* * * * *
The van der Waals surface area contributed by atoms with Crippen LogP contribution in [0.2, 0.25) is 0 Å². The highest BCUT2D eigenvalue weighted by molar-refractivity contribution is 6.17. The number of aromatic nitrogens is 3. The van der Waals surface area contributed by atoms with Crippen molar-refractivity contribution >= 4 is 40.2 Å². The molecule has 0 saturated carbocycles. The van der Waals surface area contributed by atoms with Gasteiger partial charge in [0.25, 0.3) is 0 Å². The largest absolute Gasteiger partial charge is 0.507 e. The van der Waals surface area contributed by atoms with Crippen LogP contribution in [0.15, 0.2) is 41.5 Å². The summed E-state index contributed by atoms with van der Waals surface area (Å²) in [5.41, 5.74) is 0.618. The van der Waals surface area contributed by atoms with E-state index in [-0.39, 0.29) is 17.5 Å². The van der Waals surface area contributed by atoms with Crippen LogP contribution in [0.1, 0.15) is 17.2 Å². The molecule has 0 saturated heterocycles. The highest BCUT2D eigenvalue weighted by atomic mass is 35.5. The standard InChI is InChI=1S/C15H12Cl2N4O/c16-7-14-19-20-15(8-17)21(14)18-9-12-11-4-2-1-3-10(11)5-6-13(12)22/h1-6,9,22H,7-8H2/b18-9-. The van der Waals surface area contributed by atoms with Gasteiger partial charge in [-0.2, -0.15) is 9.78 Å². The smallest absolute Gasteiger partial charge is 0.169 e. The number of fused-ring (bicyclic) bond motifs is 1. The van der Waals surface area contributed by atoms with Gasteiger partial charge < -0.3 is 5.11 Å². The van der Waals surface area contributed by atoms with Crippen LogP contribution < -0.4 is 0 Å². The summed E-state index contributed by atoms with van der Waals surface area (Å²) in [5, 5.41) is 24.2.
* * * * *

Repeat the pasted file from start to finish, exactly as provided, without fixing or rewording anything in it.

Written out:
The van der Waals surface area contributed by atoms with Crippen LogP contribution in [0.2, 0.25) is 0 Å². The highest BCUT2D eigenvalue weighted by molar-refractivity contribution is 6.17. The number of aromatic nitrogens is 3. The van der Waals surface area contributed by atoms with Crippen molar-refractivity contribution >= 4 is 40.2 Å². The molecule has 0 saturated carbocycles. The van der Waals surface area contributed by atoms with Gasteiger partial charge in [0.25, 0.3) is 0 Å². The largest absolute Gasteiger partial charge is 0.507 e. The van der Waals surface area contributed by atoms with Crippen LogP contribution in [0.15, 0.2) is 41.5 Å². The summed E-state index contributed by atoms with van der Waals surface area (Å²) in [5.41, 5.74) is 0.618. The van der Waals surface area contributed by atoms with E-state index in [-0.39, 0.29) is 17.5 Å². The van der Waals surface area contributed by atoms with Crippen LogP contribution in [0.1, 0.15) is 17.2 Å². The molecule has 0 saturated heterocycles. The highest BCUT2D eigenvalue weighted by atomic mass is 35.5. The standard InChI is InChI=1S/C15H12Cl2N4O/c16-7-14-19-20-15(8-17)21(14)18-9-12-11-4-2-1-3-10(11)5-6-13(12)22/h1-6,9,22H,7-8H2/b18-9-. The van der Waals surface area contributed by atoms with Gasteiger partial charge in [-0.2, -0.15) is 9.78 Å². The smallest absolute Gasteiger partial charge is 0.169 e. The number of fused-ring (bicyclic) bond motifs is 1. The van der Waals surface area contributed by atoms with Gasteiger partial charge < -0.3 is 5.11 Å². The van der Waals surface area contributed by atoms with Crippen LogP contribution < -0.4 is 0 Å². The summed E-state index contributed by atoms with van der Waals surface area (Å²) in [5, 5.41) is 24.2.